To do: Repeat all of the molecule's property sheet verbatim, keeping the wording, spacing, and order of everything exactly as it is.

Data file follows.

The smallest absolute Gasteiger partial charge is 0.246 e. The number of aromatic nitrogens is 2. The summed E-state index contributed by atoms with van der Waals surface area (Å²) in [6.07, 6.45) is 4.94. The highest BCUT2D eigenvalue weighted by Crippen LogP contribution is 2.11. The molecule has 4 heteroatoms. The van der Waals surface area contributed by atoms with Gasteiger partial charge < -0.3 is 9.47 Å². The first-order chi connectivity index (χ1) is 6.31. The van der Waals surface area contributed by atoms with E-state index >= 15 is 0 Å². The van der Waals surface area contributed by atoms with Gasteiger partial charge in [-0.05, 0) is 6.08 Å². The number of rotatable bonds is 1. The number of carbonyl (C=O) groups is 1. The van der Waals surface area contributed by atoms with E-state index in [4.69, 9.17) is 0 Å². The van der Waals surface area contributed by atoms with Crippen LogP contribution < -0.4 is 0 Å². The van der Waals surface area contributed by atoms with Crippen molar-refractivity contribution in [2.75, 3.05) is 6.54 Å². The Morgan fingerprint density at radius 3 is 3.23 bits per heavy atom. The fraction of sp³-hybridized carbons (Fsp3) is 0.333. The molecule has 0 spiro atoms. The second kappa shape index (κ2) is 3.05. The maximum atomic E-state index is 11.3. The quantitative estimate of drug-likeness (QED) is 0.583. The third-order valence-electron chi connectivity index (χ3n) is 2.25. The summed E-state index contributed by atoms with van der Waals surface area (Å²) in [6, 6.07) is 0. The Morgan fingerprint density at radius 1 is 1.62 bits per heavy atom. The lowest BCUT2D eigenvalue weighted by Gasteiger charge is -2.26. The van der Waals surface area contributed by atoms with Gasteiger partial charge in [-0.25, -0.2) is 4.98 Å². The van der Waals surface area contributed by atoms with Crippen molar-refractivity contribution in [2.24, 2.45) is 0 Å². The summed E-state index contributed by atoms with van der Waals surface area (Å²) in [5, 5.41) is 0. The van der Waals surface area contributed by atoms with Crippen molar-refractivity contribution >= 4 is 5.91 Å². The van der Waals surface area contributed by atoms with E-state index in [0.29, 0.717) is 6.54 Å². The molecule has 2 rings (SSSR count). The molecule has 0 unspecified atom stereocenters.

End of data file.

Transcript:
The smallest absolute Gasteiger partial charge is 0.246 e. The number of aromatic nitrogens is 2. The summed E-state index contributed by atoms with van der Waals surface area (Å²) in [6.07, 6.45) is 4.94. The highest BCUT2D eigenvalue weighted by Crippen LogP contribution is 2.11. The molecule has 4 heteroatoms. The van der Waals surface area contributed by atoms with Gasteiger partial charge < -0.3 is 9.47 Å². The first-order chi connectivity index (χ1) is 6.31. The van der Waals surface area contributed by atoms with E-state index >= 15 is 0 Å². The van der Waals surface area contributed by atoms with Gasteiger partial charge in [-0.05, 0) is 6.08 Å². The number of rotatable bonds is 1. The number of carbonyl (C=O) groups is 1. The van der Waals surface area contributed by atoms with E-state index in [4.69, 9.17) is 0 Å². The van der Waals surface area contributed by atoms with Crippen LogP contribution < -0.4 is 0 Å². The van der Waals surface area contributed by atoms with Crippen molar-refractivity contribution in [2.75, 3.05) is 6.54 Å². The Morgan fingerprint density at radius 3 is 3.23 bits per heavy atom. The fraction of sp³-hybridized carbons (Fsp3) is 0.333. The molecule has 0 spiro atoms. The second kappa shape index (κ2) is 3.05. The maximum atomic E-state index is 11.3. The quantitative estimate of drug-likeness (QED) is 0.583. The third-order valence-electron chi connectivity index (χ3n) is 2.25. The summed E-state index contributed by atoms with van der Waals surface area (Å²) in [6, 6.07) is 0. The Morgan fingerprint density at radius 1 is 1.62 bits per heavy atom. The lowest BCUT2D eigenvalue weighted by Gasteiger charge is -2.26. The van der Waals surface area contributed by atoms with Gasteiger partial charge in [-0.25, -0.2) is 4.98 Å². The van der Waals surface area contributed by atoms with Crippen molar-refractivity contribution in [2.24, 2.45) is 0 Å². The summed E-state index contributed by atoms with van der Waals surface area (Å²) in [5, 5.41) is 0. The van der Waals surface area contributed by atoms with Crippen molar-refractivity contribution >= 4 is 5.91 Å². The van der Waals surface area contributed by atoms with E-state index in [0.29, 0.717) is 6.54 Å². The molecule has 2 rings (SSSR count). The molecule has 0 unspecified atom stereocenters.